CERN Accelerating science

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The Antiatoms Recipe

Scientists at CERN can build "antiatoms". So far they've managed to make just a few. But to really study the antiatoms, you need a lot of them! So the plan is to make more.

How do you build an antiatom? Well, you choose an atom, the simpler the better, and you look how many electrons, protons and neutrons your atom is made of. Then you take the corresponding amount of positrons, antiprotons and antineutrons, and build a copy of your original atom. And then you have an antiatom!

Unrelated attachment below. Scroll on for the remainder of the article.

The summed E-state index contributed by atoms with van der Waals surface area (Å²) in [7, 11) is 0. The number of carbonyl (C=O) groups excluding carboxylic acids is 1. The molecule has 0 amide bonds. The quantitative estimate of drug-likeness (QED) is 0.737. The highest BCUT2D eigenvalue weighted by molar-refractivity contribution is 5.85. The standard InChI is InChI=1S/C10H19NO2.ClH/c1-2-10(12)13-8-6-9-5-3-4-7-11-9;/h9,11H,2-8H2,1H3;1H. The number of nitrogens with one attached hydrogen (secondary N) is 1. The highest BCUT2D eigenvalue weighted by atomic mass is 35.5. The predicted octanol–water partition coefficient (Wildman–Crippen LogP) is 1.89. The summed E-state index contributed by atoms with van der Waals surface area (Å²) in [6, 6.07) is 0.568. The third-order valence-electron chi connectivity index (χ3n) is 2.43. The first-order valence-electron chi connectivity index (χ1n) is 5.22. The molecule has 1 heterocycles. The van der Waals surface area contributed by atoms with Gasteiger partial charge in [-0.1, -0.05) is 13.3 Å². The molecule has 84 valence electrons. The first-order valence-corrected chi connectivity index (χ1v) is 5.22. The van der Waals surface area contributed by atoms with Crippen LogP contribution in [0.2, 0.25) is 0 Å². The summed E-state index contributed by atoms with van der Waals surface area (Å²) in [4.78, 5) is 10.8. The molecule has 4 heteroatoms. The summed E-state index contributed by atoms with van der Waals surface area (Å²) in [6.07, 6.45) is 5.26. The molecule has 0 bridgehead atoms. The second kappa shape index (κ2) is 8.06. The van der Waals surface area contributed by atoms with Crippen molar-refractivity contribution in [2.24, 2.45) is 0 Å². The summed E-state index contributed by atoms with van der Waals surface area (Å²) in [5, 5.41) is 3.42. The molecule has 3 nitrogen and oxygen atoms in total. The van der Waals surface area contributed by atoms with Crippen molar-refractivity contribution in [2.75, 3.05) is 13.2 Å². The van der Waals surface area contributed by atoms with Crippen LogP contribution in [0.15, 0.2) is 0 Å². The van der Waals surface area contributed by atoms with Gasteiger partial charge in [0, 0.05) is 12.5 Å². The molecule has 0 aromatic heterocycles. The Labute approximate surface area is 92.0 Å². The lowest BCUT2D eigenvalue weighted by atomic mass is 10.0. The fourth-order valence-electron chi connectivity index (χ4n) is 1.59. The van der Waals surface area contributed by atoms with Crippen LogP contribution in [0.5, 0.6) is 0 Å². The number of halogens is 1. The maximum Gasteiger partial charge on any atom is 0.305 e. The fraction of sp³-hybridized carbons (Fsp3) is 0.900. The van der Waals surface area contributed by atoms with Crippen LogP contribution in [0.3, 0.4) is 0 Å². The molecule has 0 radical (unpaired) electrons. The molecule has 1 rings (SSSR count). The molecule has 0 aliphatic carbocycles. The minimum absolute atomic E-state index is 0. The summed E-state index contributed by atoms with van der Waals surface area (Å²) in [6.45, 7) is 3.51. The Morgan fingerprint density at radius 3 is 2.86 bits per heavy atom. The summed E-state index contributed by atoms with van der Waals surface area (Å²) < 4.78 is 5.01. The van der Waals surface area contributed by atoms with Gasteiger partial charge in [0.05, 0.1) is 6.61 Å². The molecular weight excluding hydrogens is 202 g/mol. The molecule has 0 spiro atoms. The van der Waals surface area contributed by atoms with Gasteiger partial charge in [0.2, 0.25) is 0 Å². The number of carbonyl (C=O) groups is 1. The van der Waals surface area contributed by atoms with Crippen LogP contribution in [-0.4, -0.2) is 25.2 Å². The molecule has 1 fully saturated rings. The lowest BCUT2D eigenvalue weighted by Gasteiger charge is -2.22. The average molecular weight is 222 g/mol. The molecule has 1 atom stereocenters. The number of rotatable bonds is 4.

Now the question is: will it behave like a mirror image of the original one?

At CERN, they chose to mirror the atom of hydrogen (start with the simplest one!) Hydrogen is made of just one proton and one electron stuck together. So to build antihydrogen, you need to trap an antiproton and get a positron to stick to it!

One of the tricky steps in this recipe is to "slow down" the antiproton; in order to do this, CERN is building a special machine, called the Antiproton Decelerator (AD).


(CERN: the Antimatter Place - page 4 of 4)
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